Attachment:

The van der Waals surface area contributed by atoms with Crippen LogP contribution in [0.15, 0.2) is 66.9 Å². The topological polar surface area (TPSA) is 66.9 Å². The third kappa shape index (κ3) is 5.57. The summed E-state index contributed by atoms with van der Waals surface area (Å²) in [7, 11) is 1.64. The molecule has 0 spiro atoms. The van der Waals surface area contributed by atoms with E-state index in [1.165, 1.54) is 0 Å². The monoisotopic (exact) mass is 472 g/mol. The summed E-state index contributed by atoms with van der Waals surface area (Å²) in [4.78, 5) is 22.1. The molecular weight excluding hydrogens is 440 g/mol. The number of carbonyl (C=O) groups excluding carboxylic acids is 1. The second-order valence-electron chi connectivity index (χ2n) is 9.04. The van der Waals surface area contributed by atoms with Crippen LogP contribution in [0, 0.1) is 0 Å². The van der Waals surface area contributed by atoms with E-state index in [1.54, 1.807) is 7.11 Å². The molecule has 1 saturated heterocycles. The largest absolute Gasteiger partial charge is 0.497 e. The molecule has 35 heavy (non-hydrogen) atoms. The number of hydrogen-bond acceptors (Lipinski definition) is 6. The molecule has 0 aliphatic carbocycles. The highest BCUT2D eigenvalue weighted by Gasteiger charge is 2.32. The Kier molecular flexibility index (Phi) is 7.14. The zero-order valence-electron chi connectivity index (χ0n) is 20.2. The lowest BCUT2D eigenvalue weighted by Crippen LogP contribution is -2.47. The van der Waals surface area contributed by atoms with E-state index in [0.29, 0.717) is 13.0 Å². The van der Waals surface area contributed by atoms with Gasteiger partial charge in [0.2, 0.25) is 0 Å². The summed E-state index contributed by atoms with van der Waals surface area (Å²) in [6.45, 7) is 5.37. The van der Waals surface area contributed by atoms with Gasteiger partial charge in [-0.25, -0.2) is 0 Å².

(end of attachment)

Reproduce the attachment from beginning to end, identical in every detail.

The van der Waals surface area contributed by atoms with Crippen LogP contribution in [0.15, 0.2) is 66.9 Å². The topological polar surface area (TPSA) is 66.9 Å². The third kappa shape index (κ3) is 5.57. The summed E-state index contributed by atoms with van der Waals surface area (Å²) in [7, 11) is 1.64. The molecule has 0 spiro atoms. The van der Waals surface area contributed by atoms with E-state index in [1.165, 1.54) is 0 Å². The monoisotopic (exact) mass is 472 g/mol. The summed E-state index contributed by atoms with van der Waals surface area (Å²) in [4.78, 5) is 22.1. The molecular weight excluding hydrogens is 440 g/mol. The number of carbonyl (C=O) groups excluding carboxylic acids is 1. The second-order valence-electron chi connectivity index (χ2n) is 9.04. The van der Waals surface area contributed by atoms with Crippen LogP contribution in [0, 0.1) is 0 Å². The van der Waals surface area contributed by atoms with E-state index in [1.54, 1.807) is 7.11 Å². The molecule has 1 saturated heterocycles. The largest absolute Gasteiger partial charge is 0.497 e. The molecule has 35 heavy (non-hydrogen) atoms. The number of hydrogen-bond acceptors (Lipinski definition) is 6. The molecule has 0 aliphatic carbocycles. The highest BCUT2D eigenvalue weighted by Gasteiger charge is 2.32. The Kier molecular flexibility index (Phi) is 7.14. The zero-order valence-electron chi connectivity index (χ0n) is 20.2. The lowest BCUT2D eigenvalue weighted by Crippen LogP contribution is -2.47. The van der Waals surface area contributed by atoms with E-state index in [0.29, 0.717) is 13.0 Å². The van der Waals surface area contributed by atoms with Gasteiger partial charge in [0.2, 0.25) is 0 Å². The summed E-state index contributed by atoms with van der Waals surface area (Å²) in [6.45, 7) is 5.37. The van der Waals surface area contributed by atoms with Gasteiger partial charge in [-0.25, -0.2) is 0 Å².